Todd always likes to create a look book that gives all the departments and myself his initial ideas - illustrating his ideas through the politics, the history, the demographics, the art, and the fashion and cinematic language of the film’s time period. That creates the emotional structure of the film for me. In Carol, we situated the structure of the subjective viewpoint of the characters falling in love by shooting through framing devices like doors, windows, cars and closures. Textures of rain, reflections, the weather, even the film grain of Super 16mm - an obstructed, hindered and inhibited view (for us the viewers) of forces around the characters in their emotional isolation. Something seen, but hidden. A way of externalizing or visualizing what’s inside the characters and the subjectivity of the gestures of falling in love. That’s possibly why the film reaches people. Not just because it’s a story about two women falling in love, but the actual act of falling in love that we can all relate to, where you’re reading every sign and meaning between them. So it’s not just the representational world but a psychological/mores subjectivity of the characters about the isolation of desire and romantic imagination. The unsettling of the amor is mine. They’re entrapped by their own views outward as we’re looking in on them through car windows, diners, apartments, doorways. Splattered rain drops and street reflections and streets in winter weather.

What kind of look did you create to reflect the period?
With Carol, we were creating a stark, lived-in reality, a lived-in period reality rather than a stylized cinematic reality - rather than a picture-postcard manufactured cinematic world. So we weren’t going for a noir or melodrama of Far From Heaven, Douglas Sirk look of the late Fifties, but a quieter documented austere world of photo-journalist photography of the time. In America after the war, the infrastructure wasn’t physically destroyed like Europe but, there was an austere, almost grey look in the cities at that time and it fit the emotional make-up of the characters who couldn’t really act on their own inhibitions about their own sexuality and needs. It came out of Patricia Highsmith’s 1952 book, The Taste of Salt.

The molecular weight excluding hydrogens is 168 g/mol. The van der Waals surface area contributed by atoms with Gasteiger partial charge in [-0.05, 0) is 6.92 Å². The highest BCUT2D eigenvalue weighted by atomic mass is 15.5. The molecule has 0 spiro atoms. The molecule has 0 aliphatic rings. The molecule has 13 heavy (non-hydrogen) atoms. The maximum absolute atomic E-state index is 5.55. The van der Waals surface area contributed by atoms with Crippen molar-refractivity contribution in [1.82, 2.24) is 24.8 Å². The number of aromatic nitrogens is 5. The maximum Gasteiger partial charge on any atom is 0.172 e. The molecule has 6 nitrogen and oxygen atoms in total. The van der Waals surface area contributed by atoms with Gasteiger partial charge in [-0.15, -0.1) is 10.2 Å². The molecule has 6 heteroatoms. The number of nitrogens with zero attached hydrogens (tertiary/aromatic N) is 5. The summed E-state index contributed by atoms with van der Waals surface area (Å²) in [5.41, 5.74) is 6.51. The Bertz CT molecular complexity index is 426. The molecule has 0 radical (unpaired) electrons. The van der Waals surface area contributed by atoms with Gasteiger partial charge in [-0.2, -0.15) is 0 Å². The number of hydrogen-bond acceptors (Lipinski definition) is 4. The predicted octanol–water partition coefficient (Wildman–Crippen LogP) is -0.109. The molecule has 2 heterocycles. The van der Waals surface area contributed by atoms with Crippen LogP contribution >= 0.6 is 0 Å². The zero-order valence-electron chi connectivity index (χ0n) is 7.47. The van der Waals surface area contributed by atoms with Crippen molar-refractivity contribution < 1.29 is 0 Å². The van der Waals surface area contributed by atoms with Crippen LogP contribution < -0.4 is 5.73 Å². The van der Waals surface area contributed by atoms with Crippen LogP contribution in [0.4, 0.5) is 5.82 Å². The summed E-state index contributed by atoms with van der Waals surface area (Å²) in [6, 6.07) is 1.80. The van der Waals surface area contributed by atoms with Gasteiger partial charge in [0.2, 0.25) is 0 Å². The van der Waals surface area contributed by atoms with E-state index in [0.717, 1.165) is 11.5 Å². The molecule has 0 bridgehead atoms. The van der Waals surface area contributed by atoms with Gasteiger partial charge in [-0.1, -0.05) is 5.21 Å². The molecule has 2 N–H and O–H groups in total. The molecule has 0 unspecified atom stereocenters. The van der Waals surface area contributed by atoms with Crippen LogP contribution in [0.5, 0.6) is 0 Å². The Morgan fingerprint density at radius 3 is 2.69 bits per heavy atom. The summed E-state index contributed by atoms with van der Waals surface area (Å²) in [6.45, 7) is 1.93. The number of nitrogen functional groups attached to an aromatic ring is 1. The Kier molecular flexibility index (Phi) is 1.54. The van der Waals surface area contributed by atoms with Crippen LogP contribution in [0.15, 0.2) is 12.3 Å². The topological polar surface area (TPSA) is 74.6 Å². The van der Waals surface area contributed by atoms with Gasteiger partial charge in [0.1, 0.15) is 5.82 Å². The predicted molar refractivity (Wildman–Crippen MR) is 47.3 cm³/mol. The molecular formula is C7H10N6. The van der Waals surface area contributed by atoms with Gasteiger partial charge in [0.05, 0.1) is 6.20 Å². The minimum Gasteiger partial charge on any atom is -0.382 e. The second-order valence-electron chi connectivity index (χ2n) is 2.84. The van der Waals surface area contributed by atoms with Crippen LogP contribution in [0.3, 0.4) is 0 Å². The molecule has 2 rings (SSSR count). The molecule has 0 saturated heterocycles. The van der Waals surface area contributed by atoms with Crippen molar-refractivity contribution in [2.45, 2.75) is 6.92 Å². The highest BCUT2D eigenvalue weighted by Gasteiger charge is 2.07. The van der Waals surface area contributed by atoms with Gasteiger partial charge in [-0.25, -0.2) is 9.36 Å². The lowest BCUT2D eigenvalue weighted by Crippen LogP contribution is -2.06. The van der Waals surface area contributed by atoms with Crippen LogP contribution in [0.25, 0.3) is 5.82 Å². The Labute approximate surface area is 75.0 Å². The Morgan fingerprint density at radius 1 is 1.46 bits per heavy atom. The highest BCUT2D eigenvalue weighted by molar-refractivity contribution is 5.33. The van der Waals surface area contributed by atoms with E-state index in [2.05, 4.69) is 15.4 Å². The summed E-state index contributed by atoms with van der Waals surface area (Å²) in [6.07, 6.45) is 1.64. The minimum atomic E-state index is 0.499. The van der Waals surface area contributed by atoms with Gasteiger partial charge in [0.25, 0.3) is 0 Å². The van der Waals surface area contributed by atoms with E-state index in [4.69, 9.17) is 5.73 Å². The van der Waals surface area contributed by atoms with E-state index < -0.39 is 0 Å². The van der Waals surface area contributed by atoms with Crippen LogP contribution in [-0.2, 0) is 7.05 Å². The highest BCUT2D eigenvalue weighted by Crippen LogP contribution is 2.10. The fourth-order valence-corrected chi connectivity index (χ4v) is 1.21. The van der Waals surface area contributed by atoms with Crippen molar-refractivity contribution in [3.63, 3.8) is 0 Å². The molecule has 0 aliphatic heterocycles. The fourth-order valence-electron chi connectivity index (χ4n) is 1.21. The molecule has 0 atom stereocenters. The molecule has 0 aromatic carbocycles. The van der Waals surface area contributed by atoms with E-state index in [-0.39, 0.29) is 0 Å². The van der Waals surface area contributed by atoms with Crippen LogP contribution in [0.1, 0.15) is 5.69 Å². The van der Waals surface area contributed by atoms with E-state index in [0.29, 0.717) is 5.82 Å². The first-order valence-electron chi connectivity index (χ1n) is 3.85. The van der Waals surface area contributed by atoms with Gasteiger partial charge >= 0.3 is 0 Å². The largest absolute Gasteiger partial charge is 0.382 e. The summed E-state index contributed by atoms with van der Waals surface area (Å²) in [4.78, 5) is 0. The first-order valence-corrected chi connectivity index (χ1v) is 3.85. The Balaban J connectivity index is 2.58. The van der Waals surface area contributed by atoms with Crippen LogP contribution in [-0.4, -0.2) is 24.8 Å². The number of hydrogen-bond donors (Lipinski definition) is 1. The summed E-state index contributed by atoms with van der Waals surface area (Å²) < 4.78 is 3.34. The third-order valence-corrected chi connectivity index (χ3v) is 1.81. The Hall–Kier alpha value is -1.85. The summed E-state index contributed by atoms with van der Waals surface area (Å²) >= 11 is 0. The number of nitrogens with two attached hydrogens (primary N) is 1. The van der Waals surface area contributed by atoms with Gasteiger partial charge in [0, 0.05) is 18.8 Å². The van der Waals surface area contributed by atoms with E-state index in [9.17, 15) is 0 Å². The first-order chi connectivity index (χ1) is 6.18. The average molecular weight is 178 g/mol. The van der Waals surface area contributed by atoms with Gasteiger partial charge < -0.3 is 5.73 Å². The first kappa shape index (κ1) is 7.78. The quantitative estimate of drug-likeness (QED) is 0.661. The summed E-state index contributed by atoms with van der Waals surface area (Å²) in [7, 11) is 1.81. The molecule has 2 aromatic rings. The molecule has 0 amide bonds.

We also referenced the photographer Saul Leiter who was a street photographer in the ‘50s who used his images more like an abstract expressionist in mood and feeling, than in its content.

Rooney Mara and Cate Blanchett meet for the first time in <em>Carol</em>
Rooney Mara and Cate Blanchett meet for the first time in Carol
On <em>Carol</em>: Steadicam operator Kirk Gardner, DP Ed Lachman, <br>Director Todd Haynes, Gaffer John DeBlau. Credit: Wilson Webb
On Carol: Steadicam operator Kirk Gardner, DP Ed Lachman,
Director Todd Haynes, Gaffer John DeBlau. Credit: Wilson Webb
In reflection on <em>Carol</em>. Credit: Wilson Webb
In reflection on Carol. Credit: Wilson Webb
Credit: Wilson Webb
Credit: Wilson Webb

"As I got older with more experience, I learned that there’s more than one way to solve a problem creatively. The important thing is that we look inside and outside ourselves with new eyes."

- Ed Lachman ASC

Does it depend on the project whether you choose to shoot on film or digital?